3rd September 2020

Environment Mauritius oil spill: Rush to pump out oil before ship breaks

Environment Mauritius oil spill: Rush to pump out oil before ship breaks



image copyright Jean Mary Garrett

image captionThe oil spill has caused an environmental disaster in Mauritius

Almost all the fuel oil from the Japanese-owned ship that has caused a huge oil spill off the coast of Mauritius has been pumped out, Prime Minister Pravind Jugnauth has said.

The operation had been a race against time, he added, amid fears that the MV Wakashio would break up.

The ship, believed to have been carrying 4,000 tonnes of fuel oil, ran aground on a coral reef on 25 July.

Mauritius is home to world-renowned coral reefs, and popular with tourists.

The fuel has been transferred to shore by helicopter and to another ship owned by the same Japanese firm, Nagashiki Shipping.

France has sent a military aircraft with pollution-control equipment from its nearby island of Réunion, while Japan has sent a six-member team to assist the French efforts.

The Mauritius coast guard and several police units are also at the site in the south-east of the island.

media captionAt least 1,000 tonnes of oil is thought to have leaked into waters near Mauritius

Mr Jugnauth said more than 3,000 of the 4,000 tonnes of oil from the ship’s fuel reservoirs had been pumped out. A small amount remained on board elsewhere.

Police spokesperson Shiva Cooten said they “still have work to do but the situation is all under control”.

Earlier, police chief Khemraj Servansing said that cracks in the ship “keep increasing”.

“It is difficult to say when it will break but we have a boom deployment plan with the French Navy helping and we have made provisions for high sea booms,” he said.

The MV Wakashio ran aground at Pointe d’Esny, a known sanctuary for rare wildlife. The area also contains wetlands designated as a site of international importance by the Ramsar convention on wetlands.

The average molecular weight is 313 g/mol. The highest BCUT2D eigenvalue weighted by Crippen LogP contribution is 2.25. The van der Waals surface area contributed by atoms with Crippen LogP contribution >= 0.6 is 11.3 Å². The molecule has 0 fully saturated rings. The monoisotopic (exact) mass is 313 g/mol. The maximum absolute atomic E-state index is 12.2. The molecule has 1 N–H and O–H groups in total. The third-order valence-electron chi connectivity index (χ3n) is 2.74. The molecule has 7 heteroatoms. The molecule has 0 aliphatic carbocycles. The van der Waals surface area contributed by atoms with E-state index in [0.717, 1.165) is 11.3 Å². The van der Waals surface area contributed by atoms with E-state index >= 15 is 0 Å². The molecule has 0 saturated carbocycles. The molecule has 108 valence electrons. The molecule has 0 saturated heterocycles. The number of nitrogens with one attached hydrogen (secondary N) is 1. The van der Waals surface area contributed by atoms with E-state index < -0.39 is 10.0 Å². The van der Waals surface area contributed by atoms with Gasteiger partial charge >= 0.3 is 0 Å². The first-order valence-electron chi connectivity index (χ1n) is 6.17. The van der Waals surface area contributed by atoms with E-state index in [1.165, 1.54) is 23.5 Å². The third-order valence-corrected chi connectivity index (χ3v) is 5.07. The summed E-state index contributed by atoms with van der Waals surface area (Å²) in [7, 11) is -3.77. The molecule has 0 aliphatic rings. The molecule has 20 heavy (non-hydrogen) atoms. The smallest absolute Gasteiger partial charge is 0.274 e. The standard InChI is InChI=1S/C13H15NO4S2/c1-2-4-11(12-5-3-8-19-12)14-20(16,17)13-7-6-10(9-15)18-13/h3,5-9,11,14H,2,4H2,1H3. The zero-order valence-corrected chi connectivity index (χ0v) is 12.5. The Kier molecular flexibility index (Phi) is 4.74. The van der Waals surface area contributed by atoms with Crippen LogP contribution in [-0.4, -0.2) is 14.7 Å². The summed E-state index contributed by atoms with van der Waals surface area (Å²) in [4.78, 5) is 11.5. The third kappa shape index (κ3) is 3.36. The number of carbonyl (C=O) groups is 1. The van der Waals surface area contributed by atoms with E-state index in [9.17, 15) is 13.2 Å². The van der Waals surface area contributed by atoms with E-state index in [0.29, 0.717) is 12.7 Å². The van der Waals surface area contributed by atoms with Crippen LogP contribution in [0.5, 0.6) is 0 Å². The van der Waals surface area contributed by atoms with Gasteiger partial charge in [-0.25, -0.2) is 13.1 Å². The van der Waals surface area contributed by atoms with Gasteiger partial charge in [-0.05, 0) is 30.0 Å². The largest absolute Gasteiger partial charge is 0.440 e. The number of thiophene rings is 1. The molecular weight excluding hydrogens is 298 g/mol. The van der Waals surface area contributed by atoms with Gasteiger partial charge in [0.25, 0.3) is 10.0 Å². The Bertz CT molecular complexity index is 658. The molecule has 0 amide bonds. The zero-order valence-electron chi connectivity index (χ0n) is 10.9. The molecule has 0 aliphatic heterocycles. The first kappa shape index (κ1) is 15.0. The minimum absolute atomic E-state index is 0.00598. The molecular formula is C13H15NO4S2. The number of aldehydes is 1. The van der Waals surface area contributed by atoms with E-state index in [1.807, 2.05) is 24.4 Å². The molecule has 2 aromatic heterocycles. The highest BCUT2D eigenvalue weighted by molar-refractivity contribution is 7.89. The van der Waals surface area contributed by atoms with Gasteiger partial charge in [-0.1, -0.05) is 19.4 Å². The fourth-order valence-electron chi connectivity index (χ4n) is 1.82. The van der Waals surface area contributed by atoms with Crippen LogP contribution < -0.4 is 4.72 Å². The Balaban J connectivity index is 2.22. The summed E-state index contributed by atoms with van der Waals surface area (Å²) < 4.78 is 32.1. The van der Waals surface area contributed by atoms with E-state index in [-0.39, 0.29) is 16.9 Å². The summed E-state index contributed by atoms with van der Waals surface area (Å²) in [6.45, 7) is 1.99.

Environment How bad is the spillage?

On Friday, Mr Jugnauth declared a state of emergency and appealed for international help.

Since then, volunteers have also been collecting straw from fields and filling sacks to make barriers against the oil.

Others have made their own tubes with tights and hair to add to the effort, and some have been cleaning up the island’s beaches.

Their actions went against an order from the government asking people to leave the clean-up to local authorities.

Greenpeace Africa has warned that “thousands” of animal species were “at risk of drowning in a sea of pollution, with dire consequences for Mauritius’ economy, food security and health”.

An oceanographer and environmental engineer in Mauritius, Vassen Kauppaymuthoo, told the BBC that local residents were now “breathing heavy vapours of oil”, and there was a “mixture of sadness and anger” over the spill.

One of the best immediate assessments of the spill has come via Earth observation assets.

The US analytics company Ursa Space Systems has looked at the situation using radar data from the Finnish Iceye satellites, which are especially effective at picking out oil on water.

“On 6 August, we detected a spill size of roughly 3.3 sq km surrounding the Wakashio,” said Ursa’s Paul Frey. “We released another detection on 11 August for the same area showing a near 10-times increase (roughly 27 sq km),” he told BBC News.

image copyrightSatellite image ©2020 Maxar Technologies

image captionSatellite imagery on Wednesday showed booms placed along shorelines (arrows) to protect them from oil

Environment Bigger disaster avoided

By Navin Singh Khadka, BBC World Service environment correspondent

The Mauritian prime minister’s announcement that almost all the remaining oil from the Japanese-owned ship has been pumped out certainly comes as good news.

The simple reason: the super-sensitive marine environment has now avoided suffering an oil spill three times worse than it has seen in the past few days. But, averted loss is one thing – the damage already done is another.

The fact remains that this uniquely biodiversity-rich marine ecosystem – one of the few left on Earth – has already been polluted by nearly 1,000 tonnes of fuel oil.

Marine biologists say that is enough for the long term consequences of the entire marine life – from coral reefs, to mangroves to endangered animals and birds. And the Mauritian economy is all about them.

Akihiko Ono, the executive vice-president of the ship’s operator, Mitsui OSK Lines, has “profusely” apologised for the spill and for “the great trouble we have caused”.

He has vowed that the company would do “everything in their power to resolve the issue”.

Police in Mauritius say they have been granted a search warrant, allowing them to board the vessel take away items of interest such as the ship’s log book in order to help with an investigation. The ship’s captain will assist officers with their search.

image copyrightEcoMode Society

image captionCommunities have rallied together to protect their island


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